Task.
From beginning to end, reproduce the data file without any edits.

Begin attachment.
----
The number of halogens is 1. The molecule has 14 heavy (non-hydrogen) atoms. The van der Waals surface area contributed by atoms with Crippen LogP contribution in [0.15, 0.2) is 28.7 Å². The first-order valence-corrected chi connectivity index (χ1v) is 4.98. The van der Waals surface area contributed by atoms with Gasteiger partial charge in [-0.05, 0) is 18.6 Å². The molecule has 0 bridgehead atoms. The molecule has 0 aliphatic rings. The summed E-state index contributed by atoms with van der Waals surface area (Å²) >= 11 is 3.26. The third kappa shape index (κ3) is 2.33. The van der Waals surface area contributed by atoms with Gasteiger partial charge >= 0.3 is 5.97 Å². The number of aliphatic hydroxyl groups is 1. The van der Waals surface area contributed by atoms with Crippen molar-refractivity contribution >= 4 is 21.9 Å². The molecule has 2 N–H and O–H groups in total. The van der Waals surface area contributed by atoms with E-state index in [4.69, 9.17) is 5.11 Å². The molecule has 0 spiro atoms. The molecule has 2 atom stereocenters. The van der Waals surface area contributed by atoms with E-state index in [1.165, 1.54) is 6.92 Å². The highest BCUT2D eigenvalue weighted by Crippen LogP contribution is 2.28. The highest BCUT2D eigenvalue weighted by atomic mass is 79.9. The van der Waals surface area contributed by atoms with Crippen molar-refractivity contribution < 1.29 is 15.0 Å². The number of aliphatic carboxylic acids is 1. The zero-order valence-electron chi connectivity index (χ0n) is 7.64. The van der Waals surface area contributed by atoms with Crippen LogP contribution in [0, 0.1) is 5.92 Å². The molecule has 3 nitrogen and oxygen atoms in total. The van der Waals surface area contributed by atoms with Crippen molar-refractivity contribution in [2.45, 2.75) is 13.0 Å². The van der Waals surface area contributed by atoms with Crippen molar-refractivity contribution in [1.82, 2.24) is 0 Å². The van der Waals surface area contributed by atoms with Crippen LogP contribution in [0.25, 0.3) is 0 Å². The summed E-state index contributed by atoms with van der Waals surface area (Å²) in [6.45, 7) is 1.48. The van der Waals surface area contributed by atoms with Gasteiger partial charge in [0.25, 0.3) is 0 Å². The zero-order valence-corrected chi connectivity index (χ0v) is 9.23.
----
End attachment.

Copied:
The number of halogens is 1. The molecule has 14 heavy (non-hydrogen) atoms. The van der Waals surface area contributed by atoms with Crippen LogP contribution in [0.15, 0.2) is 28.7 Å². The first-order valence-corrected chi connectivity index (χ1v) is 4.98. The van der Waals surface area contributed by atoms with Gasteiger partial charge in [-0.05, 0) is 18.6 Å². The molecule has 0 bridgehead atoms. The molecule has 0 aliphatic rings. The summed E-state index contributed by atoms with van der Waals surface area (Å²) >= 11 is 3.26. The third kappa shape index (κ3) is 2.33. The van der Waals surface area contributed by atoms with Gasteiger partial charge >= 0.3 is 5.97 Å². The number of aliphatic hydroxyl groups is 1. The van der Waals surface area contributed by atoms with Crippen molar-refractivity contribution >= 4 is 21.9 Å². The molecule has 2 N–H and O–H groups in total. The van der Waals surface area contributed by atoms with E-state index in [4.69, 9.17) is 5.11 Å². The molecule has 0 spiro atoms. The molecule has 2 atom stereocenters. The van der Waals surface area contributed by atoms with E-state index in [1.165, 1.54) is 6.92 Å². The highest BCUT2D eigenvalue weighted by Crippen LogP contribution is 2.28. The highest BCUT2D eigenvalue weighted by atomic mass is 79.9. The van der Waals surface area contributed by atoms with Crippen molar-refractivity contribution < 1.29 is 15.0 Å². The number of aliphatic carboxylic acids is 1. The zero-order valence-electron chi connectivity index (χ0n) is 7.64. The van der Waals surface area contributed by atoms with Crippen LogP contribution in [0, 0.1) is 5.92 Å². The molecule has 3 nitrogen and oxygen atoms in total. The van der Waals surface area contributed by atoms with Crippen molar-refractivity contribution in [2.45, 2.75) is 13.0 Å². The van der Waals surface area contributed by atoms with Crippen molar-refractivity contribution in [1.82, 2.24) is 0 Å². The van der Waals surface area contributed by atoms with Crippen LogP contribution in [0.25, 0.3) is 0 Å². The summed E-state index contributed by atoms with van der Waals surface area (Å²) in [6.45, 7) is 1.48. The van der Waals surface area contributed by atoms with Gasteiger partial charge in [0.25, 0.3) is 0 Å². The zero-order valence-corrected chi connectivity index (χ0v) is 9.23.